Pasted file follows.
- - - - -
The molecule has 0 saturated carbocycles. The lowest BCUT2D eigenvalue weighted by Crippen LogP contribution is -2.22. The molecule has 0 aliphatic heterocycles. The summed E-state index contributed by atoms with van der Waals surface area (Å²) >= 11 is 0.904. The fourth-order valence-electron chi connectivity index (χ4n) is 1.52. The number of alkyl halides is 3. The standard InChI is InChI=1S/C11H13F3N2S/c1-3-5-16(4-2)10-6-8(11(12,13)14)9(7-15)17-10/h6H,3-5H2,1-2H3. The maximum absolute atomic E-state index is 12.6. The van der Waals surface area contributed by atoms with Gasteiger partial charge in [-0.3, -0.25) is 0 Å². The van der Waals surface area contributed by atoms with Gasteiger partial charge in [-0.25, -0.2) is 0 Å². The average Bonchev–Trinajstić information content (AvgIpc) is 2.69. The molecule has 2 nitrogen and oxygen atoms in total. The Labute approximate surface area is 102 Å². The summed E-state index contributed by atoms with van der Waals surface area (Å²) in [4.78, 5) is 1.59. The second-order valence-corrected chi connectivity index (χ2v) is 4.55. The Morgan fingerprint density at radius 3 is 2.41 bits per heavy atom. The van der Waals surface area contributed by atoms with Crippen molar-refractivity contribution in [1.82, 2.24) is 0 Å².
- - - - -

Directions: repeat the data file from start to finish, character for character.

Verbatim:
The molecule has 0 saturated carbocycles. The lowest BCUT2D eigenvalue weighted by Crippen LogP contribution is -2.22. The molecule has 0 aliphatic heterocycles. The summed E-state index contributed by atoms with van der Waals surface area (Å²) >= 11 is 0.904. The fourth-order valence-electron chi connectivity index (χ4n) is 1.52. The number of alkyl halides is 3. The standard InChI is InChI=1S/C11H13F3N2S/c1-3-5-16(4-2)10-6-8(11(12,13)14)9(7-15)17-10/h6H,3-5H2,1-2H3. The maximum absolute atomic E-state index is 12.6. The van der Waals surface area contributed by atoms with Gasteiger partial charge in [-0.3, -0.25) is 0 Å². The van der Waals surface area contributed by atoms with Gasteiger partial charge in [-0.25, -0.2) is 0 Å². The average Bonchev–Trinajstić information content (AvgIpc) is 2.69. The molecule has 2 nitrogen and oxygen atoms in total. The Labute approximate surface area is 102 Å². The summed E-state index contributed by atoms with van der Waals surface area (Å²) in [4.78, 5) is 1.59. The second-order valence-corrected chi connectivity index (χ2v) is 4.55. The Morgan fingerprint density at radius 3 is 2.41 bits per heavy atom. The van der Waals surface area contributed by atoms with Crippen molar-refractivity contribution in [1.82, 2.24) is 0 Å².